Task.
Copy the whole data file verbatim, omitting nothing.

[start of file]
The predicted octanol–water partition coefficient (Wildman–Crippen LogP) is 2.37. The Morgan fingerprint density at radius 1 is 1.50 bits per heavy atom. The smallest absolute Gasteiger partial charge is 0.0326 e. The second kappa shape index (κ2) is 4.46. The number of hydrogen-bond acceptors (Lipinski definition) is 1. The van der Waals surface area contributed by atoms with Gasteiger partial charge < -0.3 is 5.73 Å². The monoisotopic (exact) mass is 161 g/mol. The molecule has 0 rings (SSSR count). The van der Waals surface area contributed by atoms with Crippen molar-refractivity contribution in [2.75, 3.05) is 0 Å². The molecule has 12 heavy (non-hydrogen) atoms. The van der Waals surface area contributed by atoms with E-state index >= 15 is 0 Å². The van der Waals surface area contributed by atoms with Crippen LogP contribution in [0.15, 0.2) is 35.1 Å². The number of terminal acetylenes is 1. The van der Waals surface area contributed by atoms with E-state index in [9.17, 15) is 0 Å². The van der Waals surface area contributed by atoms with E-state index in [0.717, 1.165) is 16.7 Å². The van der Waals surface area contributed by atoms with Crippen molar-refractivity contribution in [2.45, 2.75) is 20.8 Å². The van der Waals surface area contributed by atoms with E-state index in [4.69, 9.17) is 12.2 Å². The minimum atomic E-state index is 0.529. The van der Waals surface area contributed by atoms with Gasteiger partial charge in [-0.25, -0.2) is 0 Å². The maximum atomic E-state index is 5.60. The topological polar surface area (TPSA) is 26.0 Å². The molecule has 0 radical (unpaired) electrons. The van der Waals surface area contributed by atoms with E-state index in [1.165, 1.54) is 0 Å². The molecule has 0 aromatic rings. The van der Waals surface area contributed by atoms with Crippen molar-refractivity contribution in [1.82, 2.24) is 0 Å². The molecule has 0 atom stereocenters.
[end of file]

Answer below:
The predicted octanol–water partition coefficient (Wildman–Crippen LogP) is 2.37. The Morgan fingerprint density at radius 1 is 1.50 bits per heavy atom. The smallest absolute Gasteiger partial charge is 0.0326 e. The second kappa shape index (κ2) is 4.46. The number of hydrogen-bond acceptors (Lipinski definition) is 1. The van der Waals surface area contributed by atoms with Gasteiger partial charge < -0.3 is 5.73 Å². The monoisotopic (exact) mass is 161 g/mol. The molecule has 0 rings (SSSR count). The van der Waals surface area contributed by atoms with Crippen molar-refractivity contribution in [2.75, 3.05) is 0 Å². The molecule has 12 heavy (non-hydrogen) atoms. The van der Waals surface area contributed by atoms with E-state index >= 15 is 0 Å². The van der Waals surface area contributed by atoms with Crippen LogP contribution in [0.15, 0.2) is 35.1 Å². The number of terminal acetylenes is 1. The van der Waals surface area contributed by atoms with E-state index in [9.17, 15) is 0 Å². The van der Waals surface area contributed by atoms with E-state index in [0.717, 1.165) is 16.7 Å². The van der Waals surface area contributed by atoms with Crippen molar-refractivity contribution in [2.45, 2.75) is 20.8 Å². The van der Waals surface area contributed by atoms with E-state index in [4.69, 9.17) is 12.2 Å². The minimum atomic E-state index is 0.529. The van der Waals surface area contributed by atoms with Gasteiger partial charge in [-0.25, -0.2) is 0 Å². The maximum atomic E-state index is 5.60. The topological polar surface area (TPSA) is 26.0 Å². The molecule has 0 radical (unpaired) electrons. The van der Waals surface area contributed by atoms with E-state index in [1.165, 1.54) is 0 Å². The molecule has 0 aromatic rings. The van der Waals surface area contributed by atoms with Crippen molar-refractivity contribution in [1.82, 2.24) is 0 Å². The molecule has 0 atom stereocenters.